When Marty Walsh takes office next month as Boston’s mayor, he will face important decisions related to the city’s economic future. Under Tom Menino, Boston has seen strong growth in population and jobs, the evolution of an “innovation” economy and city district of the same name, key industries thriving in the wake of recession, and a development boom that has construction cranes rising everywhere. Menino is leaving the city on a strong economic footing.
The challenge for Walsh will be to determine how best to sustain and build on the city’s growth, particularly in light of increasing competition for jobs and investment from other cites, regions, and countries. If we are to succeed in that competition, Boston must take action to make its infrastructure, talent pool, and business climate even stronger.
To that end, the Greater Boston Chamber has just released an analysis and report (“A Growth Agenda for Boston”) recommending that Walsh and his administration focus on four key initiatives that will help position Boston for continued growth:
• Regional Infrastructure: A cooperative effort by business and local government leaders throughout Greater Boston to advance the expansion of South Station, new international connections at Logan Airport, and improvements to the Port of Boston.
• Charter School Floating Cap: A “floating cap” to expand the supply of charter schools where demand for them is high, without forcing all school districts to have the same percentage of charter school seats in their system.
• Smart Permitting: Principles governing permitting across all city agencies that include enforceable deadlines, simultaneous agencies review, and clear schedules to make them easy to navigate while maintaining substantive standards.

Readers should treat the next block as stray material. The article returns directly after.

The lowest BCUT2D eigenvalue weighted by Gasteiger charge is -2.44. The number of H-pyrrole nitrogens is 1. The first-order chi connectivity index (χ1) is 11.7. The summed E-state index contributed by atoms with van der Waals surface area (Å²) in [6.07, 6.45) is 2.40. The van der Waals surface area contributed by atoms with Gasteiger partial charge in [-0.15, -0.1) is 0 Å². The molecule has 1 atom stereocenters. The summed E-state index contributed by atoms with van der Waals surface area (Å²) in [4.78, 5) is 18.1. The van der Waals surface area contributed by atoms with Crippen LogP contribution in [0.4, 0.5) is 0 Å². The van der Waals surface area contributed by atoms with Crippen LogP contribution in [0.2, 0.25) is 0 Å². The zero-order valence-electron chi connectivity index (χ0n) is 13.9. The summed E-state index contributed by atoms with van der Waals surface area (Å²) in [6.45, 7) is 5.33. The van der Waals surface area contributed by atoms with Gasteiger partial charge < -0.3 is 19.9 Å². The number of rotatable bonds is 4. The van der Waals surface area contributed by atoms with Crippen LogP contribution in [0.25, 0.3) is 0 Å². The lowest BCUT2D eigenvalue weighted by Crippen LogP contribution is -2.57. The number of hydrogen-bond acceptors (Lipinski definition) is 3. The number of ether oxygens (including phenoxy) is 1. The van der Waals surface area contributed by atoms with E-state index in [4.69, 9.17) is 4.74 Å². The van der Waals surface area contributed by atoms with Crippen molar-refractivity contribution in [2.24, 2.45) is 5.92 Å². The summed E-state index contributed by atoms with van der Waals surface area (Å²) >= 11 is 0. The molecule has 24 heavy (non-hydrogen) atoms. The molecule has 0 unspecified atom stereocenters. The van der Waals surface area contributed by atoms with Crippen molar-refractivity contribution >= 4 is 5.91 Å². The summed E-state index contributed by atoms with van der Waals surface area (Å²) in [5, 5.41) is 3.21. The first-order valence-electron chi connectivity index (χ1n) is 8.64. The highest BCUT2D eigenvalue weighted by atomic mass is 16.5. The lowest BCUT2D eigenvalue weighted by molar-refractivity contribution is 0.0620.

• Improved Cost Competitiveness: A more competitive commercial property tax rate, to bring Boston’s rate closer to those in competitor cities such as San Francisco, Atlanta, Seattle, and Miami.
As the economic hub of New England, Greater Boston’s regional population density and transportation connections are key assets in the competition for growth. Strengthening infrastructure across the region will help position us well for the future and create durable ties between municipal governments and the business community.
Similarly, the talent pool in Greater Boston is among the strongest in the world and helps drive the success of businesses of all sizes and industries. Establishing a floating cap for charter schools will help boost our talent pipeline by strengthening academic performance and graduation rates in Boston’s high schools, which rank in the middle compared to Boston’s top economic competitor cities.
We also need to strengthen our competitiveness with five “smart permitting” principles that will improve the efficiency, predictability, and ease of the development permitting process. And bringing the city’s commercial property tax rate more in line with our competitor cities will help address the ongoing challenge of cost competitiveness that prevents Boston from reaching its full economic potential.
The good news is that Boston begins 2014 and the new mayor’s term from a position of strength. We are fortunate to have a diverse economy that has helped make the city a magnet for people and ideas over the past 20 years, leading to consistent growth in population, jobs, and development.
The continuation of that growth is not guaranteed, nor will it happen on its own. It depends on decisions and actions to be taken in the months ahead by Walsh, other governmental leaders, and the business community. We believe the initiatives outlined in the Chamber’s Growth Agenda provide a good starting point for making choices about the city’s economic future. Working together, we can make Boston stronger than it’s ever been.
Paul Guzzi is president and CEO of the Greater Boston Chamber of Commerce.